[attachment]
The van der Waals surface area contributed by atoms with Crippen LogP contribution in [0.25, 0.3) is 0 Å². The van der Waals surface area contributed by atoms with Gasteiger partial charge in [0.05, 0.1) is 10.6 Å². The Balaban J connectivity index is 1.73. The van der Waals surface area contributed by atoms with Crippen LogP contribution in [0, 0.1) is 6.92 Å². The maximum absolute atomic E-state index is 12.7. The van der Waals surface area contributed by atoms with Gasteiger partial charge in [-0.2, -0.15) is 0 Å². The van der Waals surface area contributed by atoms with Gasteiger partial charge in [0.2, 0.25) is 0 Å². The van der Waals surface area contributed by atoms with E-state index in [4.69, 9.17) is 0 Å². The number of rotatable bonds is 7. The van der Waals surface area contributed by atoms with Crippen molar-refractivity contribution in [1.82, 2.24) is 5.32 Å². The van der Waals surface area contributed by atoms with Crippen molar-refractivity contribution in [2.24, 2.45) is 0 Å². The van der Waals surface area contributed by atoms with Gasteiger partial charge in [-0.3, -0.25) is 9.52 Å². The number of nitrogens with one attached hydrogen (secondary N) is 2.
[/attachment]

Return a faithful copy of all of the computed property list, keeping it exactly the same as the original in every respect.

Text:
The van der Waals surface area contributed by atoms with Crippen LogP contribution in [0.25, 0.3) is 0 Å². The van der Waals surface area contributed by atoms with Gasteiger partial charge in [0.05, 0.1) is 10.6 Å². The Balaban J connectivity index is 1.73. The van der Waals surface area contributed by atoms with Crippen LogP contribution in [0, 0.1) is 6.92 Å². The maximum absolute atomic E-state index is 12.7. The van der Waals surface area contributed by atoms with Gasteiger partial charge in [-0.2, -0.15) is 0 Å². The van der Waals surface area contributed by atoms with Gasteiger partial charge in [0.2, 0.25) is 0 Å². The van der Waals surface area contributed by atoms with E-state index in [4.69, 9.17) is 0 Å². The number of rotatable bonds is 7. The van der Waals surface area contributed by atoms with Crippen molar-refractivity contribution in [1.82, 2.24) is 5.32 Å². The van der Waals surface area contributed by atoms with Crippen molar-refractivity contribution in [2.24, 2.45) is 0 Å². The van der Waals surface area contributed by atoms with Gasteiger partial charge in [-0.3, -0.25) is 9.52 Å². The number of nitrogens with one attached hydrogen (secondary N) is 2.